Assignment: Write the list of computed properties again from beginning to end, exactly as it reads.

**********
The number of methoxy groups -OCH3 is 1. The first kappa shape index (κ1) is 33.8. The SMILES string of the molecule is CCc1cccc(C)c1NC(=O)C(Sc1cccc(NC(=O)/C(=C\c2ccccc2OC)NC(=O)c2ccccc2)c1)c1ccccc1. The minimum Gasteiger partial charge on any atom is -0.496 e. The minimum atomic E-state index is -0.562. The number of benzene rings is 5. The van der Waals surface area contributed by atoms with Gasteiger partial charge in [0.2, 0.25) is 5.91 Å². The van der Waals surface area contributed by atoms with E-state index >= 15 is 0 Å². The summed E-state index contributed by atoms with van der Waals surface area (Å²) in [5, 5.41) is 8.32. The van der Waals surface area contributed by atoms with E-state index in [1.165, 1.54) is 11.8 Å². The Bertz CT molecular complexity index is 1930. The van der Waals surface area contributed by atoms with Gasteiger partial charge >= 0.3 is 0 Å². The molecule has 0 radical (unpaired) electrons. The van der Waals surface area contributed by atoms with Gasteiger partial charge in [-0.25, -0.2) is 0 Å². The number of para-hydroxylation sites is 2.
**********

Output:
The number of methoxy groups -OCH3 is 1. The first kappa shape index (κ1) is 33.8. The SMILES string of the molecule is CCc1cccc(C)c1NC(=O)C(Sc1cccc(NC(=O)/C(=C\c2ccccc2OC)NC(=O)c2ccccc2)c1)c1ccccc1. The minimum Gasteiger partial charge on any atom is -0.496 e. The minimum atomic E-state index is -0.562. The number of benzene rings is 5. The van der Waals surface area contributed by atoms with Gasteiger partial charge in [0.2, 0.25) is 5.91 Å². The van der Waals surface area contributed by atoms with E-state index >= 15 is 0 Å². The summed E-state index contributed by atoms with van der Waals surface area (Å²) in [5, 5.41) is 8.32. The van der Waals surface area contributed by atoms with E-state index in [1.165, 1.54) is 11.8 Å². The Bertz CT molecular complexity index is 1930. The van der Waals surface area contributed by atoms with Gasteiger partial charge >= 0.3 is 0 Å². The molecule has 0 radical (unpaired) electrons. The van der Waals surface area contributed by atoms with Gasteiger partial charge in [-0.25, -0.2) is 0 Å². The number of para-hydroxylation sites is 2.